Saturday 3rd February – Chemo #2 and oversharing
Knowing whether to tell people that I had cancer wasn’t an easy decision. I knew I had to tell my family and friends that I see on a regular basis, but I was embarrassed at first about telling other people; I wondered if they deserved to know, if they wanted to know, or if I was burdening them with my diagnosis. And then this blog, originally I was only writing it to keep my family up to date, and a few close friends, but then they started sharing and it snowballed, I still get sweaty palms and feel fairly terrified each time I write something new. I feel privileged to have heard from people (strangers) all over the world, and also to have heard from old friends from school that I haven’t seen for almost 20 years, and from old family friends. I’ve had flowers from my aunts and uncles, from friends; I’ve had thoughtful gifts from my RDA team, and an acorn bracelet (to signify strength) from a new friend (who has been through the same process as me). And people who perhaps haven’t known what to say but have ‘liked’ or ‘followed’ my ramblings, I’m completely amazed. I still feel a lot of guilt for putting my family through this, and for making people worry, but through all of the kind words and thoughts (and I know it is a terrible cliche) it truly does make me feel blessed.
I had my second cycle of chemo this week, which means – the last meal before chemo! Ally and I took our parents, and Filly out for lunch on Wednesday (to thank them for being so wonderful over the previous 3 weeks (my dad’s driving and injecting aside). Before lunch I’d had a consultants appointment in the morning – not much to report from that, just that my blood test results were fine (massive woohoo) so that chemo would be going ahead on the Thursday.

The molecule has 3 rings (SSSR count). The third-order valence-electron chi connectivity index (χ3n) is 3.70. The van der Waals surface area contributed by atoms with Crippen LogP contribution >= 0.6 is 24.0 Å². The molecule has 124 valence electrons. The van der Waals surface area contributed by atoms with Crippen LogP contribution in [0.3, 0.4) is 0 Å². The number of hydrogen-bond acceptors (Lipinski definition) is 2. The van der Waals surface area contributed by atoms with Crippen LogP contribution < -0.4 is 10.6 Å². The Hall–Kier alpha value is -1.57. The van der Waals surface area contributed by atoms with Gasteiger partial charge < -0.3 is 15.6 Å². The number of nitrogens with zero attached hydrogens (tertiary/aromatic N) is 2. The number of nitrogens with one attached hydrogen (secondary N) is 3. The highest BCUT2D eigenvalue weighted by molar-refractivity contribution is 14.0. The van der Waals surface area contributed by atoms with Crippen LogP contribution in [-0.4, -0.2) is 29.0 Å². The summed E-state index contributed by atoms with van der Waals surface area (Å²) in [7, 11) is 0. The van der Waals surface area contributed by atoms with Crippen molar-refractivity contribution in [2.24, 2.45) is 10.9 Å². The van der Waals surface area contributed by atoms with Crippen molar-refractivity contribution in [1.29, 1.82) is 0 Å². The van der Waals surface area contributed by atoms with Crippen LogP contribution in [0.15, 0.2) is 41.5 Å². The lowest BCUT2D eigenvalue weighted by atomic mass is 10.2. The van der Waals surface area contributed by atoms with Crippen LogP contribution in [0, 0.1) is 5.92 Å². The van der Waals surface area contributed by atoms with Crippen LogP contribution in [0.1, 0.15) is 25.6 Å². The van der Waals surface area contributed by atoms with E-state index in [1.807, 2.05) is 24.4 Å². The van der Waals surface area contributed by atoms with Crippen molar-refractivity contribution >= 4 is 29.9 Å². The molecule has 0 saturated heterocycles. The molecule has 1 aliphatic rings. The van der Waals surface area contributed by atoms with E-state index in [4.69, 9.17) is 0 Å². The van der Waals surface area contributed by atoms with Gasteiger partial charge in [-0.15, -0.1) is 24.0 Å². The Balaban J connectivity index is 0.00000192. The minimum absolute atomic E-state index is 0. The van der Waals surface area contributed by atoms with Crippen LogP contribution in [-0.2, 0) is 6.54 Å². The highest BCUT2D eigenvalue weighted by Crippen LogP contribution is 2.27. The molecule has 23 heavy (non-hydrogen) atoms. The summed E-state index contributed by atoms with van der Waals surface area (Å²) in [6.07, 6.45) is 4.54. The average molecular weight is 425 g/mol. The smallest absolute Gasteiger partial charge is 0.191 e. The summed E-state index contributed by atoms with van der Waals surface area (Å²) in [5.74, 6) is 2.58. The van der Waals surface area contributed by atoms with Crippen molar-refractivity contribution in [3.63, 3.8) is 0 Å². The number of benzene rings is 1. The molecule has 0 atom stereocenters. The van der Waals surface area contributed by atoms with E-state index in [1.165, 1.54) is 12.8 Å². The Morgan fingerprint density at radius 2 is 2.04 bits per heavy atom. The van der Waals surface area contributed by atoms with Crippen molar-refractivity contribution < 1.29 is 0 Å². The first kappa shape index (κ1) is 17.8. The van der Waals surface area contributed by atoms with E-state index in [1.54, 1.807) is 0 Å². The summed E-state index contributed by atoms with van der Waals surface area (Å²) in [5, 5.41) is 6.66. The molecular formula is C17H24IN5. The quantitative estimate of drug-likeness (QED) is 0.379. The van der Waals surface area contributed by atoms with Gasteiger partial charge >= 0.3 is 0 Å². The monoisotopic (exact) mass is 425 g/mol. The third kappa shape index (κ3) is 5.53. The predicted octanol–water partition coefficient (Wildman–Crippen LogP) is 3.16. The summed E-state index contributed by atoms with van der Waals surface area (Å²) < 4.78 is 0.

We went to the famous Woolpack pub, written about by Laurie Lee (Cider with Rosie is one of my mum’s all time favourite books so she was delighted). The food and drink (as far as possible) is all from within a 6 mile radius of the pub, unfortunately (for me) the menu was quite meat-focussed, but everyone else was happy. Ally won dish of the day with a whole partridge on Skirlie (a Scottish oat and bacon dish) with pickled chicory, I couldn’t resist a small taste (I know, no bloody willpower when it comes to food!) and it was delicious, the partridge wasn’t over-gamey and I have been scouring the internet for recipes for Skirlie ever since. My last meal was steamed cod with fresh kale and sprouting broccoli, which has got to be one of the best things about this time of year. It was my last meal because I also sneakily had a half portion of skinny fries and I was too full to eat dinner and too nervous for breakfast on Thursday.
Chemo went smoothly, the cold cap was bloody freezing again, so fingers and toes crossed that means its doing its job, and my lovely nurse got the cannula in on the first time of trying, although I had a dizzy spell afterwards. The chemo went in without a hiccup and I felt a bit wobbly and a little nauseous on Thursday evening but nothing too terrible.
Friday wasn’t great, I didn’t sleep well on Thursday, in part due to my dear husband’s snoring, but also the adrenaline from the day plus the steroids and anti-sickness drugs can be a hindrance to sleep. So, I spent most of the morning in and out of sleep, woken by Ally with some burnt toast (he is not a chef!) and some meds for lunch and then back to sleep. I felt a little better later in the day so my brother came across for a visit and for dinner (vegan burritos – again) which was a lovely break and distraction, he can always cheer me up.
And now the 6 Nations rugby has started so I’m going to put my feet up with a juice (celery, plum, apple, kale and lime) and try and keep Ally from shouting too loudly when Scotland lose to Wales. Come on England!